The reader cannot peruse any one of these sixteen tales without feeling its atmosphere and being transported for the moment into the very presence of the characters in the story. There is an exquisite flavor about these tales that is like a whiff of the scents from an old-fashioned flower garden.
n' I'm goin' to keep on sendin' jest as long as I'm above ground. An' I've made my will an' provided for him."
His voice had a fractious tone, as if he combated an unseen tyrant. Amelia dared not speak. At a word, she felt, he might say too much. Now Jared was looking at her in a bright appeal, as if, sure as he was of her sympathy, he besought the expression of it.
"There ain't a soul but you knows I've made my will, 'Melia," he said. "There's suthin' in it for you, too."
Amelia shrank, and her eyes betrayed her terror; it was as if she could carry on their relation together quite happily, but as soon as the judgment of the world were challenged she must hide it away, like a treasure in a box.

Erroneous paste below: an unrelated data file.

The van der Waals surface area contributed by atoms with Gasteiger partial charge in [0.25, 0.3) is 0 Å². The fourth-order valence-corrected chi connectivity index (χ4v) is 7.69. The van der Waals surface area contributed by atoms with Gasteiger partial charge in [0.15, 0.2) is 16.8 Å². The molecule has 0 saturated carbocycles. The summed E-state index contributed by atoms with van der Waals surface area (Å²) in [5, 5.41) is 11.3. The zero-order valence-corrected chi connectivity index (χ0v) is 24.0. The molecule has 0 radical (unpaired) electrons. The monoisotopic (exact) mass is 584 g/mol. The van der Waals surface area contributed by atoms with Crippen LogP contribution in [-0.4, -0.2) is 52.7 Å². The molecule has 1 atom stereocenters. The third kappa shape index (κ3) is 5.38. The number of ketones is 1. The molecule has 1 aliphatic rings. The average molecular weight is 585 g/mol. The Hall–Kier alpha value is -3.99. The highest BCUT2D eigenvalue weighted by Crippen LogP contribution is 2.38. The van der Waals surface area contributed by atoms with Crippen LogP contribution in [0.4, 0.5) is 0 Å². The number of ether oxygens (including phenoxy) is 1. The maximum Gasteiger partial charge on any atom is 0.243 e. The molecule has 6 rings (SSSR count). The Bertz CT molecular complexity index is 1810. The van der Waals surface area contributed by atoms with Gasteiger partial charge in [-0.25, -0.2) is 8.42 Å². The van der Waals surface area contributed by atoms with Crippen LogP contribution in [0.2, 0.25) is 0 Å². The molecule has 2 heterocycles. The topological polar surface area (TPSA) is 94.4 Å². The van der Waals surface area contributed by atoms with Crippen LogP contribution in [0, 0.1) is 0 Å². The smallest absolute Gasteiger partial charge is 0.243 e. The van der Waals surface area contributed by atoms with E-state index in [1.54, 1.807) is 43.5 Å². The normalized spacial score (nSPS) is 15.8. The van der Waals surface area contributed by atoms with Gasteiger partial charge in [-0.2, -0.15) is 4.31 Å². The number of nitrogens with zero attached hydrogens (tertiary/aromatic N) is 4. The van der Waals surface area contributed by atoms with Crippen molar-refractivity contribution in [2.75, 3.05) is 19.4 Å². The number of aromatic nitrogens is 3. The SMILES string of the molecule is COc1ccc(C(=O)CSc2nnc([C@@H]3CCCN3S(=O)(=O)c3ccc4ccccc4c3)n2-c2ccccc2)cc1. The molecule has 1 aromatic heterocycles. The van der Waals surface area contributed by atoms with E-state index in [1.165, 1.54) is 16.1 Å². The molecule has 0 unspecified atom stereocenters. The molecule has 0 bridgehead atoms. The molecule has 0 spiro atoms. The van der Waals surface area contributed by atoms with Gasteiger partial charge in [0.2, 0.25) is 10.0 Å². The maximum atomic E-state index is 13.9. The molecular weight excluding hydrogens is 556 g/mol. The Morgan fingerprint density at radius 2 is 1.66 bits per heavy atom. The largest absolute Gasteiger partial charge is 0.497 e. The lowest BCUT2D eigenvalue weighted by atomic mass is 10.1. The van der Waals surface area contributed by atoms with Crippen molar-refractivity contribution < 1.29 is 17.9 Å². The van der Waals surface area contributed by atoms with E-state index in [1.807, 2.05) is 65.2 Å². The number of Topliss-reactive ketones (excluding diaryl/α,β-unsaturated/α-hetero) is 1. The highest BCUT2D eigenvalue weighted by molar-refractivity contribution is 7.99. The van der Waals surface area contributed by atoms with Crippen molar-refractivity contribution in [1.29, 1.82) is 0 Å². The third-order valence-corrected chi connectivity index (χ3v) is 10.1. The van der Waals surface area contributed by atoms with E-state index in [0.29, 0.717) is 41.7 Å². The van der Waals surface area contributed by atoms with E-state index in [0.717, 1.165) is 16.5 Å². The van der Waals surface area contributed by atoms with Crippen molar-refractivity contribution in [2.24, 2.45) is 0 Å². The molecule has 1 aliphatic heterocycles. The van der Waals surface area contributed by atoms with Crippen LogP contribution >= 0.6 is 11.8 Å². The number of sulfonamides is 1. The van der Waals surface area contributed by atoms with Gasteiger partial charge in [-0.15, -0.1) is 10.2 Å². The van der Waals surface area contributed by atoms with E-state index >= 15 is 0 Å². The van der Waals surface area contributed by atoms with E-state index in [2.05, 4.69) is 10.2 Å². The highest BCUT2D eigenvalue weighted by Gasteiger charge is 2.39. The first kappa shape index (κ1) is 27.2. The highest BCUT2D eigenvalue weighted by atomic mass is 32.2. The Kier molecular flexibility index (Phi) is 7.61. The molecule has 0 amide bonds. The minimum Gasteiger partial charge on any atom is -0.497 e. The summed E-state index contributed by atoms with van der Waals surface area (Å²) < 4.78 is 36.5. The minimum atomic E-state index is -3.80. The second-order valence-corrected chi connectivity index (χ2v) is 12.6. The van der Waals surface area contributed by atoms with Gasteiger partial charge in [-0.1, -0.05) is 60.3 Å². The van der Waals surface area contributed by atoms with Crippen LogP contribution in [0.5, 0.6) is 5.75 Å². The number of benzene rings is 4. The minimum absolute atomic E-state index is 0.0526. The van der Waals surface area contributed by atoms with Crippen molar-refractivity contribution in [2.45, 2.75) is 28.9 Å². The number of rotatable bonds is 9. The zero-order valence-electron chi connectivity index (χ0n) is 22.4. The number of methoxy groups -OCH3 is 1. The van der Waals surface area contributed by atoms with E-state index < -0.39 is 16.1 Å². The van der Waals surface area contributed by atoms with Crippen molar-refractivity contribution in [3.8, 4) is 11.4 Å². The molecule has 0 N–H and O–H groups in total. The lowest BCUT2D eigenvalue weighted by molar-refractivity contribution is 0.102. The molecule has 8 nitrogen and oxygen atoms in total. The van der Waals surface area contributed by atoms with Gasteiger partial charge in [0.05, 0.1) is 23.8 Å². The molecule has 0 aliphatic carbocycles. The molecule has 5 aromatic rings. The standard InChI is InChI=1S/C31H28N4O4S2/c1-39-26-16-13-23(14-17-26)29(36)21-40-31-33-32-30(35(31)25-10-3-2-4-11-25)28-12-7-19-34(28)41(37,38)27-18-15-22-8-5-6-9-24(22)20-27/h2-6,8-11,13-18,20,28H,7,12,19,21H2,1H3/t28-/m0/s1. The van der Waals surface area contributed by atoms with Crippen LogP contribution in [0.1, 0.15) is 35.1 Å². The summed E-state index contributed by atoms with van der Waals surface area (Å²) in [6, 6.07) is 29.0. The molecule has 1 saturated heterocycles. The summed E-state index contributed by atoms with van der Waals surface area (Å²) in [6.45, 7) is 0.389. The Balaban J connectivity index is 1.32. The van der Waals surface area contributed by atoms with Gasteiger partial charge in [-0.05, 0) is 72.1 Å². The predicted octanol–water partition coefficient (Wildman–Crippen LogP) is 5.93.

"No, Jared!" she breathed. "No, oh, no! Don't you do such a thing as that."
Jared laughed a little, but half sadly.
"Seems kinder queer to me now," he owned, "now I see you settin' here, only to put out your hand an' take a thing if you want it. Did Rufus leave a will?"
Enchanting novel, full of rich, vibrant prose, strong characters and compelling dialogue. This is the kind of writing that, sadly, no one does any more. It draws you in and bathes you in its majesty, leaving you feeling more as if you'd just had an experience rather than simply read some lines in a book.
Each chapter is a separate story about the people who populate a rural New England community. Most of the stories center on the various hurdles men and women face in their relationships. Although Alice Brown more often than not paints her male characters as foolish, headstrong or simply thoughtless, she is not at all strident about it. Overall, this is a gentle and deeply satisfying book for people who love language, who love stories, and who love to read.